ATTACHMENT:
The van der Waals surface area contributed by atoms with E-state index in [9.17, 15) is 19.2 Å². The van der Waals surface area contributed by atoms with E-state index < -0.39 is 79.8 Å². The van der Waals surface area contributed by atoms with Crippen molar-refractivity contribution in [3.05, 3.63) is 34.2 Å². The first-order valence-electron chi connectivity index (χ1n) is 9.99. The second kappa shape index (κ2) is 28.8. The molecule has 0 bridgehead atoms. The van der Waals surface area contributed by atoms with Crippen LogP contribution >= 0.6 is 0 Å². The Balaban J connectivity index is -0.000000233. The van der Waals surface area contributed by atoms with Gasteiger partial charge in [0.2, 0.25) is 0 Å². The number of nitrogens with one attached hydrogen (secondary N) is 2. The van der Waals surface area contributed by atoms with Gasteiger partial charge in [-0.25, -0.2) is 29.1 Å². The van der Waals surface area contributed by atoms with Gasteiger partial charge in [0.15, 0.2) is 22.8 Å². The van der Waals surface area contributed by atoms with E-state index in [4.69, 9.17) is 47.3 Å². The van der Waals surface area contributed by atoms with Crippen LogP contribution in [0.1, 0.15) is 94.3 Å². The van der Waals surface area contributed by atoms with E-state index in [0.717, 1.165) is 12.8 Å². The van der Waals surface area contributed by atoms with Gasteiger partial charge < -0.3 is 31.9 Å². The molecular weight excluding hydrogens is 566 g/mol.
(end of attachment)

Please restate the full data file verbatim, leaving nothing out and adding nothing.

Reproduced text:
The van der Waals surface area contributed by atoms with E-state index in [9.17, 15) is 19.2 Å². The van der Waals surface area contributed by atoms with E-state index < -0.39 is 79.8 Å². The van der Waals surface area contributed by atoms with Crippen molar-refractivity contribution in [3.05, 3.63) is 34.2 Å². The first-order valence-electron chi connectivity index (χ1n) is 9.99. The second kappa shape index (κ2) is 28.8. The molecule has 0 bridgehead atoms. The van der Waals surface area contributed by atoms with Crippen LogP contribution >= 0.6 is 0 Å². The Balaban J connectivity index is -0.000000233. The van der Waals surface area contributed by atoms with Gasteiger partial charge in [0.2, 0.25) is 0 Å². The number of nitrogens with one attached hydrogen (secondary N) is 2. The van der Waals surface area contributed by atoms with Gasteiger partial charge in [-0.25, -0.2) is 29.1 Å². The van der Waals surface area contributed by atoms with Gasteiger partial charge in [0.15, 0.2) is 22.8 Å². The van der Waals surface area contributed by atoms with E-state index in [4.69, 9.17) is 47.3 Å². The van der Waals surface area contributed by atoms with Crippen LogP contribution in [0.1, 0.15) is 94.3 Å². The van der Waals surface area contributed by atoms with E-state index in [0.717, 1.165) is 12.8 Å². The van der Waals surface area contributed by atoms with Gasteiger partial charge < -0.3 is 31.9 Å². The molecular weight excluding hydrogens is 566 g/mol.